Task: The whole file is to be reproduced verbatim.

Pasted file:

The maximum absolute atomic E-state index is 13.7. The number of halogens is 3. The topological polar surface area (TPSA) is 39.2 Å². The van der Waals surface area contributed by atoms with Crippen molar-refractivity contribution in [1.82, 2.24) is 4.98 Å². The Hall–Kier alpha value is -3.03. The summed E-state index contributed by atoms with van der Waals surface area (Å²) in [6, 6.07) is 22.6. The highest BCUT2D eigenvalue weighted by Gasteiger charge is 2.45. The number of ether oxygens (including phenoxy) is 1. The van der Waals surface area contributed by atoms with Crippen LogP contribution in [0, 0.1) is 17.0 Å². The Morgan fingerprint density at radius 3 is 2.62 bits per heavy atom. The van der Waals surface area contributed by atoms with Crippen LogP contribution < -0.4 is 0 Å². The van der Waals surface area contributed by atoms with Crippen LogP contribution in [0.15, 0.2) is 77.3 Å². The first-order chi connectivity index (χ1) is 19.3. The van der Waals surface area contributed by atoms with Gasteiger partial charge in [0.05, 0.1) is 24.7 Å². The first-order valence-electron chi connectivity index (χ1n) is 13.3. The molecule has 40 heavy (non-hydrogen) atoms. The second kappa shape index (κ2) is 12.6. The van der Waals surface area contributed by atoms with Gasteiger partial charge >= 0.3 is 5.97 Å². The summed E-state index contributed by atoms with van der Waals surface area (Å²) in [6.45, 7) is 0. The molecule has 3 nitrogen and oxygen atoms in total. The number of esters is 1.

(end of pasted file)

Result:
The maximum absolute atomic E-state index is 13.7. The number of halogens is 3. The topological polar surface area (TPSA) is 39.2 Å². The van der Waals surface area contributed by atoms with Crippen molar-refractivity contribution in [1.82, 2.24) is 4.98 Å². The Hall–Kier alpha value is -3.03. The summed E-state index contributed by atoms with van der Waals surface area (Å²) in [6, 6.07) is 22.6. The highest BCUT2D eigenvalue weighted by Gasteiger charge is 2.45. The number of ether oxygens (including phenoxy) is 1. The van der Waals surface area contributed by atoms with Crippen LogP contribution in [0, 0.1) is 17.0 Å². The Morgan fingerprint density at radius 3 is 2.62 bits per heavy atom. The van der Waals surface area contributed by atoms with Crippen LogP contribution < -0.4 is 0 Å². The van der Waals surface area contributed by atoms with Crippen LogP contribution in [0.15, 0.2) is 77.3 Å². The first-order chi connectivity index (χ1) is 19.3. The van der Waals surface area contributed by atoms with Gasteiger partial charge in [0.05, 0.1) is 24.7 Å². The first-order valence-electron chi connectivity index (χ1n) is 13.3. The molecule has 40 heavy (non-hydrogen) atoms. The second kappa shape index (κ2) is 12.6. The van der Waals surface area contributed by atoms with Gasteiger partial charge >= 0.3 is 5.97 Å². The summed E-state index contributed by atoms with van der Waals surface area (Å²) in [6.45, 7) is 0. The molecule has 3 nitrogen and oxygen atoms in total. The number of esters is 1.